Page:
A payment solutions company learned that one of its prominent business partners was about to purchase one of its chief competitors, resulting in one of the most significant threats in the company’s 30-year history. Could they maintain a relationship with a partner who was also a competitor? Was there an opportunity to redesign the business model for mutual benefit? What was the best approach to ensure survival?
As a new threat loomed in the distance, Lynn Shaw, President and CEO of Dublin Payment Solutions, knew she had to reevaluate her company’s relationship with one prominent business partner. “Have you heard the latest news from Fintech Futures?” she asked her leadership team during a recent strategy session (see Exhibit 1). The question was rhetorical, and she quickly followed with a compelling statement, “U.S. Bank is preparing to sell Elan Financial Services, and Fiserv is favored to win the bid.” The silence in the boardroom was unnerving as the implications of one of their largest competitors being acquired by a primary partner started to sink in.
Shaw fully understood that her clients relied heavily on Dublin to provide financial solutions aligned with digital experiences. Fiserv was one of her largest partners in the Financial Technology (fintech) industry; they also partnered heavily with fintech FIS. Both organizations provided payment processing platforms, electronic banking, mobile banking, application programming interfaces (APIs), loyalty platforms, and fraud detection neural networks. Eighty percent of Dublin’s client base utilized one or more of these technologies.
Fiserv’s acquisition of Elan Financial represented one of the most significant threats Dublin had encountered in its 30-year history. The notion of an adversary also being a friend was counterintuitive, but not uncommon in the payments industry. Payment and financial technology rivals often teamed up for mutual financial gain. If Fiserv acquired Elan Financial, how could Dublin mitigate the risk of a critical business partner becoming a competitor? As an aggregate provider of credit, debit, merchant, and accounts receivable solutions to over 3,000 financial institutions across the country, Dublin was well-known in the financial sector for their quality, expertise, and experience. Was “coopetition” with Fiserv and Elan a viable option?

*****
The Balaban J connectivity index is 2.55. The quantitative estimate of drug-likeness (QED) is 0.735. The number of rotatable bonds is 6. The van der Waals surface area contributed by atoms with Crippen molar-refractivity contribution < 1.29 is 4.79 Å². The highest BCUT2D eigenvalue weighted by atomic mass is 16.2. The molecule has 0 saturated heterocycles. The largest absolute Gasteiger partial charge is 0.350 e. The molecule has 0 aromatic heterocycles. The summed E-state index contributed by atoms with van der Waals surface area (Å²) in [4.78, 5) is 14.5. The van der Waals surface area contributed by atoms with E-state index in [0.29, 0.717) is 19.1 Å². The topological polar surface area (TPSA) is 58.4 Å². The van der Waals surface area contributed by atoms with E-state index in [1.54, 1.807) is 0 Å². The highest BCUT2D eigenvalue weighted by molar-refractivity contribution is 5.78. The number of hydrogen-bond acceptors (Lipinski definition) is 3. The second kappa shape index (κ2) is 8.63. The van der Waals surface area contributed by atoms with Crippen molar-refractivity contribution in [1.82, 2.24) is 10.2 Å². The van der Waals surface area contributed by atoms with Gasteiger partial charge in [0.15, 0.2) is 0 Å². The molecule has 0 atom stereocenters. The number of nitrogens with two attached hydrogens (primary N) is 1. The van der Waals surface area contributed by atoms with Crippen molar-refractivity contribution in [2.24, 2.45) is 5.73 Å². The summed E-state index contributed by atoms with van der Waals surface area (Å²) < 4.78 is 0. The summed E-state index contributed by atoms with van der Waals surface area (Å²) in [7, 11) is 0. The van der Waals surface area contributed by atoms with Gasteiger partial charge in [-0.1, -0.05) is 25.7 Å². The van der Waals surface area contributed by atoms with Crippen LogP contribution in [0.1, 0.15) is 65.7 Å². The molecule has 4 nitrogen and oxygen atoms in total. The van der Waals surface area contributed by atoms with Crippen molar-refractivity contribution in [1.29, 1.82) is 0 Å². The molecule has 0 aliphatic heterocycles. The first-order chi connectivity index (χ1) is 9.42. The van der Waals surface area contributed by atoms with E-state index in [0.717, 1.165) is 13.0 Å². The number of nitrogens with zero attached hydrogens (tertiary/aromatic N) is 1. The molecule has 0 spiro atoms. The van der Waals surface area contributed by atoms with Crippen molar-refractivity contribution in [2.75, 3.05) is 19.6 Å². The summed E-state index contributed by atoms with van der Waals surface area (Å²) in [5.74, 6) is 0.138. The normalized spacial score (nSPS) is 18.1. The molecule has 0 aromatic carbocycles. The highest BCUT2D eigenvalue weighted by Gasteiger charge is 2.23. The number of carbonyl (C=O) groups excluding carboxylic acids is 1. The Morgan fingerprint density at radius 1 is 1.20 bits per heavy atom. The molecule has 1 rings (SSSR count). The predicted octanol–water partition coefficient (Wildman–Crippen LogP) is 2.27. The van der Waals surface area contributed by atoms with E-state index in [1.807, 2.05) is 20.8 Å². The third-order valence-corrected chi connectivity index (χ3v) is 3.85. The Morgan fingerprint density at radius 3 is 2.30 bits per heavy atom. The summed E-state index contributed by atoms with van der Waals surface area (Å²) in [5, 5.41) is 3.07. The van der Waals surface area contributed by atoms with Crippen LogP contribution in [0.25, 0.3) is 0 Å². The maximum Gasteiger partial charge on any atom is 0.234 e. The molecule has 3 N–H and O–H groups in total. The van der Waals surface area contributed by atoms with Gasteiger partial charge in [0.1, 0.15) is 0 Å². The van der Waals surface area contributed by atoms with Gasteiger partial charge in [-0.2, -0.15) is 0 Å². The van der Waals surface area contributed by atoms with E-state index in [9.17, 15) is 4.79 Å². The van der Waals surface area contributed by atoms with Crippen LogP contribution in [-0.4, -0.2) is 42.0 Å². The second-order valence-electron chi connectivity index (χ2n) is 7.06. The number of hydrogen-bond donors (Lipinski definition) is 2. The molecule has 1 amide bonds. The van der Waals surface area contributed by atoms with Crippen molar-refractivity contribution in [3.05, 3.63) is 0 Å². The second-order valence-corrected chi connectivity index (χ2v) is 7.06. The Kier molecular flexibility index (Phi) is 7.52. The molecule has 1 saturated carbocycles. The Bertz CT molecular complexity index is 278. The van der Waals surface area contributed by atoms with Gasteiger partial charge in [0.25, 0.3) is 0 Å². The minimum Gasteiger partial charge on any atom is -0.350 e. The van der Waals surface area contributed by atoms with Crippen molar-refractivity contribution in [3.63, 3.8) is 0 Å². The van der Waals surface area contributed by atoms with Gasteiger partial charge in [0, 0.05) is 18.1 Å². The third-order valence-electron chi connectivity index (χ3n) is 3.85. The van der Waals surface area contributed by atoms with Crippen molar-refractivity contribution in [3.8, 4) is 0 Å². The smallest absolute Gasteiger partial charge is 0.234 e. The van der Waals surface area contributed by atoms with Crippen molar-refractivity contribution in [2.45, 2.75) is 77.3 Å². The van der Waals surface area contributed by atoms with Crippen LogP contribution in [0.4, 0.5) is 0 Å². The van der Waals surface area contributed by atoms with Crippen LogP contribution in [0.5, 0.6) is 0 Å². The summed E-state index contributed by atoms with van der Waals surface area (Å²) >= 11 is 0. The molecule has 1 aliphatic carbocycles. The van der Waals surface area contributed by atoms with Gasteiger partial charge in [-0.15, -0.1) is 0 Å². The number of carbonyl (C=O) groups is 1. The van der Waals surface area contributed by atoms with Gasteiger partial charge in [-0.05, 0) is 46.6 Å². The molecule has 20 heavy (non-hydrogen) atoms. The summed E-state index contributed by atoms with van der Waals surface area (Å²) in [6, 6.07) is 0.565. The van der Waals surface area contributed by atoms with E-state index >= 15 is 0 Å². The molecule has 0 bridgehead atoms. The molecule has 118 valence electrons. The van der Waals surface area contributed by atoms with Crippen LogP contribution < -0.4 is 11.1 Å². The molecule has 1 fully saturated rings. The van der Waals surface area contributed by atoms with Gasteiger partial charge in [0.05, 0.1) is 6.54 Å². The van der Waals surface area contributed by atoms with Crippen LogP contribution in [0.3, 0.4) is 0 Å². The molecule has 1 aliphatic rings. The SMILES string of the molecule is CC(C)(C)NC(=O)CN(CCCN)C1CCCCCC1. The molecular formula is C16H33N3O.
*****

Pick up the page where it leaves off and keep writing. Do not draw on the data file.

Shaw asked her team to create a multifaceted action plan to address this new threat. She wanted to know if Dublin could maintain a relationship with a partner who was also a competitor. Was there an opportunity to redesign the business model for mutual benefit? What was the best approach to ensure survival? Shaw knew her response to this threat would impact Dublin for years to come. Partner to frenemy in less than sixty seconds.
Authors: Robert Bermudez, Joshua Korlin, Damon Moorer, Mary Shamma & Sandi Wallace
Bermudez, R., Korlin, J., Moorer, D., Shamma, M. and Wallace, S. (2019). Frenemies in business: Partner or competitor? Muma Case Review 4(12). 1-24. https://doi.org/10.28945/4330